One of the greatest threats to biodiversity is habitat loss. In one of the most densely populated states in the country, the refuge staff at Stewart B. McKinney works hard to protect a variety of habitat types in order to conserve foraging, breeding, and resting places for different wildlife species. Each year, we control human disturbance on the refuge by closing sensitive areas to the public, educating visitors about the USFWS mission, and staffing our units with qualified personnel to engage the public and encourage wildlife-dependent recreational activities on refuge lands.
The introduction of non-native flora and fauna has caused extinctions all over the globe. Invasive plant species can disrupt ecosystems by forming monocultures, taking over habitat of rare species, changing fire regimes, and by providing inadequate forage or cover for wildlife species. The refuge staff is busy preparing invasive plant management plans for all units of the refuge. These plans outline current target species for control and/or eradication. Invasive plants are typically controlled using manual, mechanical, and chemical methods. Species that we are concerned about include Japanese knotweed, garlic mustard, mile-a-minute vine, perennial pepperweed, and Japanese stilt grass.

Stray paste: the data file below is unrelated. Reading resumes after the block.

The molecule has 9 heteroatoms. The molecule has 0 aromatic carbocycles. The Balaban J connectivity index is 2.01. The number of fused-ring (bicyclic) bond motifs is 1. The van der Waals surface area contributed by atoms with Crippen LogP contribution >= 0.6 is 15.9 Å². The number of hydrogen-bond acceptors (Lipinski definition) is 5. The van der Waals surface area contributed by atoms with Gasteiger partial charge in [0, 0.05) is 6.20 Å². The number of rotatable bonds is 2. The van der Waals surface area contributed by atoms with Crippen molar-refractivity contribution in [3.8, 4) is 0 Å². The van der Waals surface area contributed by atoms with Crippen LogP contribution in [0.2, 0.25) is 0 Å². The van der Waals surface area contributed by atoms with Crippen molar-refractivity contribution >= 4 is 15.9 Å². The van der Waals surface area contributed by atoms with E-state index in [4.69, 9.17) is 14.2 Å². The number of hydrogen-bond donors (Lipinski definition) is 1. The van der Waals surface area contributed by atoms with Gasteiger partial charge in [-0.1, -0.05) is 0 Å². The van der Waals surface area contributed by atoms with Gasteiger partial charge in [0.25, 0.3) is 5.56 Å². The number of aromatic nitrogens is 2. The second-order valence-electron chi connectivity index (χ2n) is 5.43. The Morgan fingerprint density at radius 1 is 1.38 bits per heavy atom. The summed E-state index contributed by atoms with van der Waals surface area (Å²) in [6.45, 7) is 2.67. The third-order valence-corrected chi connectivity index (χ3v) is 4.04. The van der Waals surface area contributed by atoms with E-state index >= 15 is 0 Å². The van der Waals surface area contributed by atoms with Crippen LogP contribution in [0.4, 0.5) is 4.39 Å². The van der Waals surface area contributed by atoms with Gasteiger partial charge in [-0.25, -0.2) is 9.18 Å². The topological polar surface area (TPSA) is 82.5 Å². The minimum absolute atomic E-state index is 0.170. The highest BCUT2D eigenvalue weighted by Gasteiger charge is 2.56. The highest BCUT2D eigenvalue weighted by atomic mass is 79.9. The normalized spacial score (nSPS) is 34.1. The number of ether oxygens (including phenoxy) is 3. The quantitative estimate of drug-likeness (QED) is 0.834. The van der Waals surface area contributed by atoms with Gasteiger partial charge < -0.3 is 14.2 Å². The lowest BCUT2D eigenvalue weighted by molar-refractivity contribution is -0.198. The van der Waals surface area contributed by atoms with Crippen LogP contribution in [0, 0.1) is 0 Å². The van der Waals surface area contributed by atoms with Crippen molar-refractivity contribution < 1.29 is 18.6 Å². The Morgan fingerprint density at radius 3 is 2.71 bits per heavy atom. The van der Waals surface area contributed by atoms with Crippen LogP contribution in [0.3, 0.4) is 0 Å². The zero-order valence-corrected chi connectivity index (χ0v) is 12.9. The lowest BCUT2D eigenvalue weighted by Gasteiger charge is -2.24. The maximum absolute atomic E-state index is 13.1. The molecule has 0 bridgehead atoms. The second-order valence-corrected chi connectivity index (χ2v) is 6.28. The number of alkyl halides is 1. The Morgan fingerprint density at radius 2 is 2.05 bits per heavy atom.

Follow Us Online
Did you know that there is a native cactus in Connecticut? Yes, Opuntia humifusa or the prickly-pear grows in all eastern states except Maine, Vermont, and New Hampshire. Although it is rare and listed as a species of special concern in the state, you can find it on several units of the Stewart B. McKinney NWR.